1. fails to offer substantially all (at least 95%) of its full-time employees (and their dependents) the opportunity to enroll in "minimum essential coverage" (this is sometimes referred to as the 4980H(a) scenario for the Internal Revenue Code Section where it is described); or
    2. does offer the coverage described in (a), but the coverage is "unaffordable" or does not provide "minimum value" (this is sometimes referred to as the 4980H(b) scenario).

These elements are too complex to summarize in this brief article. Instead, each employer should work with its attorneys, consultants, insurers and other advisors to study how the requirements apply to the employer's particular circumstances. A few of the notable high-level issues, however, are:

  • Although the previous requirement under PPACA to offer coverage to dependents up to age 26 could be avoided if the employer did not offer any dependent coverage, the pay or play penalty effectively requires employers to offer coverage to dependents or risk paying the penalty. Significantly, the regulations clarify that spousal coverage is not required, and failure to offer spousal coverage will not trigger any pay or play penalties.
  • Coverage will be "unaffordable" if the employee's premium share for self-only coverage exceeds 9.5% of the employee's modified adjusted gross household income (or 9.5% of one of three alternate safe harbors: W-2 wages, rate of pay, or federal poverty line). This means that premiums for family or dependent coverage will not be relevant for this purpose.

If all of the above three requirements are met, then the penalty may apply to the employer. The amount of the penalty is based on the number of full-time employees of the employer (which for this purpose is the individual entity, and not the controlled group of related companies). There is another set of detailed rules for determining who is considered a full-time employee for this purpose. In general, an employee is considered full-time for this purpose if the employee was employed on average at least 30 hours of service per week. For employees paid on an hourly basis, actual hours are used. For other employees, either actual hours or certain equivalency methods can be used. There are also numerous other special rules for new employees, variable hours employees, seasonal employees, changes in employment status, breaks in service, and other situations.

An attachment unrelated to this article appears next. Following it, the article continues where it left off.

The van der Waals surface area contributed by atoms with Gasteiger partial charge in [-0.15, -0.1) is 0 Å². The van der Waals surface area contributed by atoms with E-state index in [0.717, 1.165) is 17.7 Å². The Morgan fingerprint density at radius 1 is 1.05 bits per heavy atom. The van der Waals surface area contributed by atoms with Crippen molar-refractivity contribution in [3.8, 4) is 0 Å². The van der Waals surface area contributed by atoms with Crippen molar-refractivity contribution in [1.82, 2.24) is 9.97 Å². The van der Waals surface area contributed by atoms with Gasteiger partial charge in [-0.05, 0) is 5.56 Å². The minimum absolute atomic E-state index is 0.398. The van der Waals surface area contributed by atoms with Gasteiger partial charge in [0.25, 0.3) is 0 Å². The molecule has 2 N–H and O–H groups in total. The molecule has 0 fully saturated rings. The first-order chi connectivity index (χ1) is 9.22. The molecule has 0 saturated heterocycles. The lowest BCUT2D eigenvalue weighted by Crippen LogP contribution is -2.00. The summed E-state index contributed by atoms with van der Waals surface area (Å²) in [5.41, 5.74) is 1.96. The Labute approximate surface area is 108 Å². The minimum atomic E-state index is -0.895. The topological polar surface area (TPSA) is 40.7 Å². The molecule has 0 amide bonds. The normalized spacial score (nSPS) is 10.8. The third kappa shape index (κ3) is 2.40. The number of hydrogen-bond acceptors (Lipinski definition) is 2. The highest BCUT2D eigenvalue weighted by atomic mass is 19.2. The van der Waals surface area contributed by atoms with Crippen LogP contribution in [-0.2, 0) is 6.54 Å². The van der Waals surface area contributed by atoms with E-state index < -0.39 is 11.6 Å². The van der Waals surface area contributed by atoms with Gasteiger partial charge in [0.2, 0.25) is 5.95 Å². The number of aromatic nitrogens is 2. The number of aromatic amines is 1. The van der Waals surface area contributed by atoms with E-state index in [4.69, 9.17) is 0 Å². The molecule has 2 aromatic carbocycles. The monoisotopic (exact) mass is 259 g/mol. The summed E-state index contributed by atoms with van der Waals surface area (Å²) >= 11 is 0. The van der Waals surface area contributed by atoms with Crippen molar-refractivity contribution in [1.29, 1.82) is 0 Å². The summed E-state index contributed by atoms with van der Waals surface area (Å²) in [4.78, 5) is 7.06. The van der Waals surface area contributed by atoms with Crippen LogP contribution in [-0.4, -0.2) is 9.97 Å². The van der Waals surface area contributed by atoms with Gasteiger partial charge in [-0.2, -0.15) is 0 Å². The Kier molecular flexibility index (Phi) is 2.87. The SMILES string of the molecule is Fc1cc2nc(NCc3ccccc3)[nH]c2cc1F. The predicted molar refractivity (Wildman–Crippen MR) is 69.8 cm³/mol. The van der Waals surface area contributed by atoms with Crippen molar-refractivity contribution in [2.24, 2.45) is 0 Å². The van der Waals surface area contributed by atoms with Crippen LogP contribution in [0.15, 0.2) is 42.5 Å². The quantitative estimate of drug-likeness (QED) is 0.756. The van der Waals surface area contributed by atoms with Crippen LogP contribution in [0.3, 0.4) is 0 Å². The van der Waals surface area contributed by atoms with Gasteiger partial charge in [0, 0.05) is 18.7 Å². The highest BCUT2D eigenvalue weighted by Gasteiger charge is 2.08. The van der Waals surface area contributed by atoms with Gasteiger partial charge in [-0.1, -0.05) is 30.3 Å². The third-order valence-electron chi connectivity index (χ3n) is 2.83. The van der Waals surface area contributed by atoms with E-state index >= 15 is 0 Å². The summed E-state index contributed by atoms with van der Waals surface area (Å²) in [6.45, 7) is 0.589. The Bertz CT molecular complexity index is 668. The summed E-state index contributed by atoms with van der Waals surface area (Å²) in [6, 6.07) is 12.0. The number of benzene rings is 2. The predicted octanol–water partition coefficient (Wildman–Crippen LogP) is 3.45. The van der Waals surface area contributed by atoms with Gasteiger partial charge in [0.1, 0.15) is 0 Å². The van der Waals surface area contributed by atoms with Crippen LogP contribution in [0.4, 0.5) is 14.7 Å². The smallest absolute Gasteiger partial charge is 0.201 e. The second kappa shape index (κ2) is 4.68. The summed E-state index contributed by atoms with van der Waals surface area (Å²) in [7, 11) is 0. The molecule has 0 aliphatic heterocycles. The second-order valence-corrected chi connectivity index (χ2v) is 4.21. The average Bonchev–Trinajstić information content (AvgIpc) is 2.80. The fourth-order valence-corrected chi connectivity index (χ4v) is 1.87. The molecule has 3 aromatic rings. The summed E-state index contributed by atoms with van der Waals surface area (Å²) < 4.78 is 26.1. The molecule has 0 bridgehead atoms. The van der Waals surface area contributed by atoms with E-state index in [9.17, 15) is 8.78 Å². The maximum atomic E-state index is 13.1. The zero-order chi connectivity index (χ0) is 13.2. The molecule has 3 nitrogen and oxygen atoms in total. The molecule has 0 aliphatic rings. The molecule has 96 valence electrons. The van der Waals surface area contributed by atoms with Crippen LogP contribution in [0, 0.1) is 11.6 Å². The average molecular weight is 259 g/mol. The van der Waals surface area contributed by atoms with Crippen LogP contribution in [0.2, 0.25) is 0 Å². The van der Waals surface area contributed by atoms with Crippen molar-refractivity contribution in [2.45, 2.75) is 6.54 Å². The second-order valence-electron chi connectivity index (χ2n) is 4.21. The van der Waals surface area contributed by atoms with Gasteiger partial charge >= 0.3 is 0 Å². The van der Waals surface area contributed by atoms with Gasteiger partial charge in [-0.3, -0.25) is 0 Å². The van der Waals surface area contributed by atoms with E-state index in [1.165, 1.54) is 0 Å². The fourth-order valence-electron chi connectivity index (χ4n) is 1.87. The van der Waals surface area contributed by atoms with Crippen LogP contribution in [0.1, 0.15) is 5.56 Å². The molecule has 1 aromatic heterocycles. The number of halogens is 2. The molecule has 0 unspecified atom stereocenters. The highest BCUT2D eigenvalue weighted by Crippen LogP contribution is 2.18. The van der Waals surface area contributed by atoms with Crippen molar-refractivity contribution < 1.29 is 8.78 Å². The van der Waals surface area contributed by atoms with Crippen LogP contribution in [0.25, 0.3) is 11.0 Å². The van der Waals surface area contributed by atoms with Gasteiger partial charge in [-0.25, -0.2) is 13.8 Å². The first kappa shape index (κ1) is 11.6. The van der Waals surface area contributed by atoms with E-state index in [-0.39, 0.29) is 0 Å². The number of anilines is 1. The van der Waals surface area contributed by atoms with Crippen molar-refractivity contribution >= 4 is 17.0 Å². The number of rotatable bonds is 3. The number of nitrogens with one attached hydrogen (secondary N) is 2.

The proposed regulations include a transitional rule for fiscal year plans. If certain coverage requirements are met, a fiscal year plan may be able to avoid pay or play penalties until as late as the plan year beginning in 2014.

Employers may wonder how the IRS intends to enforce the pay or play penalty. Significantly, the proposed regulations would not require employers to self-report or otherwise demonstrate compliance on a regular basis. Instead, the proposed regulations provide that the penalty will be triggered by the IRS sending the employer a notice of potential liability and the opportunity to respond. Future guidance is expected on how this process will work. Practically, employers would not receive any notification for 2014 penalties until well into 2015 - after the employees' individual tax returns are filed where the premium tax credits will be claimed, and after the due date for applicable large employers to file the information return describing their coverage offerings (another feature of PPACA not detailed here, first due in 2015).

For questions on the pay or play feature of health care reform, or any other aspect of PPACA or benefits law, contact a member of the Benefits Law Group.